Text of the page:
The continued presence of Palestinian armed factions in Lebanon constitutes a serious threat to national and regional security, according to United Nations Secretary General Ban Ki-moon.
In his latest interim report on the implementation of UN Security Council Resolution 1559, seen by The Daily Star on Tuesday, Ban encouraged Lebanese leaders to exert pressure on groups possessing arms outside of state power.
“The existence of armed groups outside government control is a fundamental anomaly that stands against the democratic aspirations of Lebanon and threatens domestic peace,” the UN chief said. “It is also an obstacle to the prosperity and welfare that the Lebanese people deserve.”
Earlier this month fighting broke out between members of the Popular Front for the Liberation of Palestine-General Command (PFLP-GC) in the eastern Bekaa Valley. This followed clashes between Fatah al-Islam partisans in the Ain al-Hilweh Palestinian Refugee camp in March.
Ban issued a strong rebuke to such incidents.
“I remain deeply concerned at the maintenance of paramilitary infrastructures by Palestinian militias outside the camps which pose a threat to the stability of Lebanon,” he said.
Ban also indirectly addressed recent allegations from Washington and Tel Aviv that Hizbullah was receiving long-range scud missiles – capable of striking any target in Israel – across Lebanon’s mountainous border with Syria.
“I continue to receive reports asserting that Hizbullah has substantially upgraded and expanded its arsenal and military capabilities, including sophisticated long-range weaponry,” he said in reference to comments made last week by Israeli President Shimon Peres and White House Spokesperson Robert Gibbs.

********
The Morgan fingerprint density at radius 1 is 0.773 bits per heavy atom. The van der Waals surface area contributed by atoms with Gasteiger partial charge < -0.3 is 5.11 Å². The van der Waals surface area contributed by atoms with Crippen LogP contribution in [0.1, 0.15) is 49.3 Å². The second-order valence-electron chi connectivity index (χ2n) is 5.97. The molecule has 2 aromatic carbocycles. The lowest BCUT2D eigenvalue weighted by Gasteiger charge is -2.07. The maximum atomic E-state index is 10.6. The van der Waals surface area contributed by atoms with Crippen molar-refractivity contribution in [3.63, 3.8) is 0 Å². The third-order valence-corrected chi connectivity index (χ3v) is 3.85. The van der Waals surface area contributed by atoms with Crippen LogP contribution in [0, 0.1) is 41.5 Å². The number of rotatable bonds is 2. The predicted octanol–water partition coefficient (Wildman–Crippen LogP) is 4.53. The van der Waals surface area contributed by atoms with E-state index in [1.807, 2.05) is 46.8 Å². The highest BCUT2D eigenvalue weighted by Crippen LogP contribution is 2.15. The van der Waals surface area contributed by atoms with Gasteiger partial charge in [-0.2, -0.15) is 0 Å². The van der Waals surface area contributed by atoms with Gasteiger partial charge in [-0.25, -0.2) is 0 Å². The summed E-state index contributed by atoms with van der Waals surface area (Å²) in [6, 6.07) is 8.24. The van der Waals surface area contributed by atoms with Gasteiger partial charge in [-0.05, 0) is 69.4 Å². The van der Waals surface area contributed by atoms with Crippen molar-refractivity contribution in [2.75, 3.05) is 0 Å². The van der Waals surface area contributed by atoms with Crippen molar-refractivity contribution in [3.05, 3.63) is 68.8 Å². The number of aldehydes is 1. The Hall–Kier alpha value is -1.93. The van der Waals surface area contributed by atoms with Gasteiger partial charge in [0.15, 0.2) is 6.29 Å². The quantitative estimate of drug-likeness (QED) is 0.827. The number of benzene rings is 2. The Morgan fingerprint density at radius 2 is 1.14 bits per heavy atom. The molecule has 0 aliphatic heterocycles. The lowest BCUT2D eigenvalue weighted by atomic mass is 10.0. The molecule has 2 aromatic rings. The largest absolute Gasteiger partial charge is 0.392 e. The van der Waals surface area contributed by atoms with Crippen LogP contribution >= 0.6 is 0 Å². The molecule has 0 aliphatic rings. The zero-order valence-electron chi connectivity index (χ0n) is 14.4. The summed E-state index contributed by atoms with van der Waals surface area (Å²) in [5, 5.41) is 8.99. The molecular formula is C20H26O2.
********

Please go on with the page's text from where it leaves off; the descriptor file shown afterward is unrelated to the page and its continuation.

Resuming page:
The UN head added that although he had received several reports from member states about weapons-transfer activity “across the land borders,” the UN “does not have the means to independently verify” such information.
“I am concerned that such activities have the potential to destabilize the country and could lead to another conflict,” Ban said.
He asked that both Lebanese and Syrian governments redouble efforts to demarcate their shared border in order to better patrol the flow of goods leaving and entering over the Anti-Lebanon Mountains.
“The government of Lebanon can extend its authority throughout the country only if it, and all other relevant parties, know what the entirety of the territory of Lebanon is,” Ban said.
Hezbollah wasn't pleased:
Hizbullah strongly condemned Tuesday the latest report of Terje Roed-Larsen, the U.N. secretary-general's special envoy for the implementation of Security Council Resolution 1559, saying it "represents blatant tutelage over Lebanon and revives the headlines of igniting internal strife."The sad part is that this seems to be the position of Lebanon as well - and it has been for a long time. When Resolution 1559 was passed in 2004, here is what the Lebanese response was: "There were no militias in Lebanon. There was only the national Lebanese resistance, which appeared after the Israeli occupation and which would remain so long as Israel remained."
A communiqué issued by Hizbullah said the party was not surprised by "the rhetoric of (Roed-Larsen's) report which sides with the Zionist enemy."
"The resistance is not a militia, as his new-old report describes it, but a Lebanese resistance movement that defends its territory and deters aggression, whether he likes it or not," the communiqué added.
One of the commenters at the Iranian PressTV site wrote this in reaction:
the U.N. should be called the Jew.N.!